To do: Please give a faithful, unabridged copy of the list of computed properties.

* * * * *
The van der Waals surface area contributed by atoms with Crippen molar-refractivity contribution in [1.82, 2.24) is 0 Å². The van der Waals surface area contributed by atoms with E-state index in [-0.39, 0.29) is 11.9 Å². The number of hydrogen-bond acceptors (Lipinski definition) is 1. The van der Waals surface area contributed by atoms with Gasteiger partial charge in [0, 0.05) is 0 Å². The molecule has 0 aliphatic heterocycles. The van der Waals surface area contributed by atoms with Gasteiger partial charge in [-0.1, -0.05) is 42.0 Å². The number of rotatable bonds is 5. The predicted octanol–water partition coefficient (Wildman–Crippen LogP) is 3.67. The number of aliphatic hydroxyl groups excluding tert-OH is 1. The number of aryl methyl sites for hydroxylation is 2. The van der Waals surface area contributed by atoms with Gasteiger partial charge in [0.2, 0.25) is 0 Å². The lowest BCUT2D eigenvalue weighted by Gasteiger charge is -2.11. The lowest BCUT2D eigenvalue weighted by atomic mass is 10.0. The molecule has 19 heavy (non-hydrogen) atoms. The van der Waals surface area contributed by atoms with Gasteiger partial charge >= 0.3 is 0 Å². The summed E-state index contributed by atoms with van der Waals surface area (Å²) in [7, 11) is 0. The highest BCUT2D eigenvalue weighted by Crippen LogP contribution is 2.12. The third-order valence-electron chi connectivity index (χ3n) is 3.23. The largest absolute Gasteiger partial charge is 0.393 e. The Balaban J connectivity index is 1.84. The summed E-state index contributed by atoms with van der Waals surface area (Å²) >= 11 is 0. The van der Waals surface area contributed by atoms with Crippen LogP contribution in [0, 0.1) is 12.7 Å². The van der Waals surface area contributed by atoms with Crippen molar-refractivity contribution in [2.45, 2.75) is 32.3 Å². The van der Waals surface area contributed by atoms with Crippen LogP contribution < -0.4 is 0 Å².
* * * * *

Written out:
The van der Waals surface area contributed by atoms with Crippen molar-refractivity contribution in [1.82, 2.24) is 0 Å². The van der Waals surface area contributed by atoms with E-state index in [-0.39, 0.29) is 11.9 Å². The number of hydrogen-bond acceptors (Lipinski definition) is 1. The van der Waals surface area contributed by atoms with Gasteiger partial charge in [0, 0.05) is 0 Å². The molecule has 0 aliphatic heterocycles. The van der Waals surface area contributed by atoms with Gasteiger partial charge in [-0.1, -0.05) is 42.0 Å². The number of rotatable bonds is 5. The predicted octanol–water partition coefficient (Wildman–Crippen LogP) is 3.67. The number of aliphatic hydroxyl groups excluding tert-OH is 1. The number of aryl methyl sites for hydroxylation is 2. The van der Waals surface area contributed by atoms with Gasteiger partial charge in [0.2, 0.25) is 0 Å². The lowest BCUT2D eigenvalue weighted by Gasteiger charge is -2.11. The lowest BCUT2D eigenvalue weighted by atomic mass is 10.0. The molecule has 19 heavy (non-hydrogen) atoms. The van der Waals surface area contributed by atoms with Gasteiger partial charge >= 0.3 is 0 Å². The summed E-state index contributed by atoms with van der Waals surface area (Å²) in [7, 11) is 0. The highest BCUT2D eigenvalue weighted by Crippen LogP contribution is 2.12. The third-order valence-electron chi connectivity index (χ3n) is 3.23. The largest absolute Gasteiger partial charge is 0.393 e. The Balaban J connectivity index is 1.84. The summed E-state index contributed by atoms with van der Waals surface area (Å²) >= 11 is 0. The van der Waals surface area contributed by atoms with Crippen LogP contribution in [0, 0.1) is 12.7 Å². The van der Waals surface area contributed by atoms with Crippen molar-refractivity contribution in [2.45, 2.75) is 32.3 Å². The van der Waals surface area contributed by atoms with Crippen LogP contribution < -0.4 is 0 Å².